The Passion of the Christ was successful because it was an early entry in the “torture p0rn/splatsploitation” boom of the early 2000’s. Take the grue of the Hostel films and put religious trappings to it and suddenly people who would normally have protested gore films attended them.

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  • Oh look, Christians are just copying what Jews did 15 years ago in Remember the Titans but with some platitudes about Jesus thrown in. This is what happens when a faith is brain drained and moribund, you end up with reheated prolechow for retards.

  • TheCountess

    The intent and hope of the film makers is to lead people to Christ and not exploit public opinion, distort facts/information, or press a venue, even if that is the end result in some people’s minds. To present to a lost and dying world, as evidenced by so much violence world wide, from hatred, acts of cruelty, killings, exposure via media, etc, etc, etc, the message of redemption by Jesus Christ, Lord and Savoir to the world. With or without the violence, the need is the same. Seek and save that which is lost. And that means everybody.
    Getting it ‘perfectly’ may or may not be the needful objective, as the Holy Spirit doesn’t need any one to do His job for Him; Main purpose of the HG revolving around humans is: ‘Convict the world of Sin’. Period.
    And in that conviction, bring proper fear of Hell. Fear is the beginning of knowledge. Out of fear for the One Who can put one’s soul into everlasting death, comes acceptance of the need to be forgiven. Hence the message of hope in…

  • Larry

    “The intent and hope of the film makers is to lead people to Christ and not exploit public opinion”

    So my pornography analogy fits. The intent and hope of the filmmaker was not to make entertaining film with a well written plot and stirring characterization. But to pander to an audience who is not looking for such things.

    The Samuel B. Mayer dicta still stands, “If you want a message, use Western Union.” Meaning a good film with a message has to be a good film first. You are not seeing that with “Christian films”.

  • Steve

    Maybe you didn’t notice that Woodlawn is based on real events, and they were compelling. I was in middle school during the integration in the south in the early 70s, and if what happened at Woodlawn had happened everywhere the entire course of race relations in the U.S. would have been different. By the Snapchat, in case nobody has told you, ret…. is a cruel hateful word and your use of it reveals much more about you than your poorly expressed opinion.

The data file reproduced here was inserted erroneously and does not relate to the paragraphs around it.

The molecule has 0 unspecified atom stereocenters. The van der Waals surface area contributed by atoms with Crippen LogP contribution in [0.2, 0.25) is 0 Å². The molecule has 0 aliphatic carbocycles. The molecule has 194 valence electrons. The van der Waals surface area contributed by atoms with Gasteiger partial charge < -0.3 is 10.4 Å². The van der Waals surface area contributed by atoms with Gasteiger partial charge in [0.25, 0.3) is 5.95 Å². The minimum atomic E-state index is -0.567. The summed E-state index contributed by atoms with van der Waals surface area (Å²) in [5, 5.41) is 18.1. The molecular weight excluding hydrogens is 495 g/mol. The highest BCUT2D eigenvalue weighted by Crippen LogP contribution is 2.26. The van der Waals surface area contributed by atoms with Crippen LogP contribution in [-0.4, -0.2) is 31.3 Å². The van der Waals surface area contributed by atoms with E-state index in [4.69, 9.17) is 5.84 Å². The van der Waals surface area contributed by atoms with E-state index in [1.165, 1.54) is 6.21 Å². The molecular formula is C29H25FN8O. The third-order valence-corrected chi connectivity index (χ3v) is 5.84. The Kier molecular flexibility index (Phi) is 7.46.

• David Alderman

    Wow. Pretty cynical thoughts but having been a Christian for 38 years now I can say confidently you are wrong- and the numbers speak for themselves. People just didn’t attend poorly made films that lacked storylines or character development. Take a gander at two old movies- ‘A Thief In The Night’ and ‘A Distant Thunder’ and you’ll see just how far Chrisyian movie making has come. Try not to speak for all of us- we are all children of modern cinema as you are. Our minds are not so open to movies simply because they beat the name ‘Christian’ on them that our brains fall out!

  • David Alderman

    Wow. Pretty cynical thoughts but having been a Christian for 38 years now I can say confidently you are wrong- and the numbers speak for themselves. People just didn’t attend poorly made films that lacked storylines or character development. Take a gander at two old movies- ‘A Thief In The Night’ and ‘A Distant Thunder’ and you’ll see just how far Christian movie making has come. Try not to speak for all of us- we are all children of modern cinema as you are. Our minds are not so open to movies simply because they bear the name ‘Christian’ on them that our brains fall out!

  • Larry

    Its not that the Christian films these days were made unprofessionally or poorly produced. Now you have mid-level budgets and professional actors, but still lack decent writing. However, Christian film producers seem to think their audiences as more interested in being pandered to than the elements which make for watchable films in their own right. Its a lack of creative talent, not technical talent.

    In counterpoint are “Biblical films” of the Hollywood studio system from the Silent Era to 1960’s. These were films which not only brought in the Christian audiences but generally had enough skill and writing that they are well regarded by most people on their own merits as films.*

    *I fully acknowledge Cecil B. DeMille used Biblical settings as excuses to bend The Production Code for violence and sex for much of his career.

  • mike

    Rudy! Rudy! Rudy!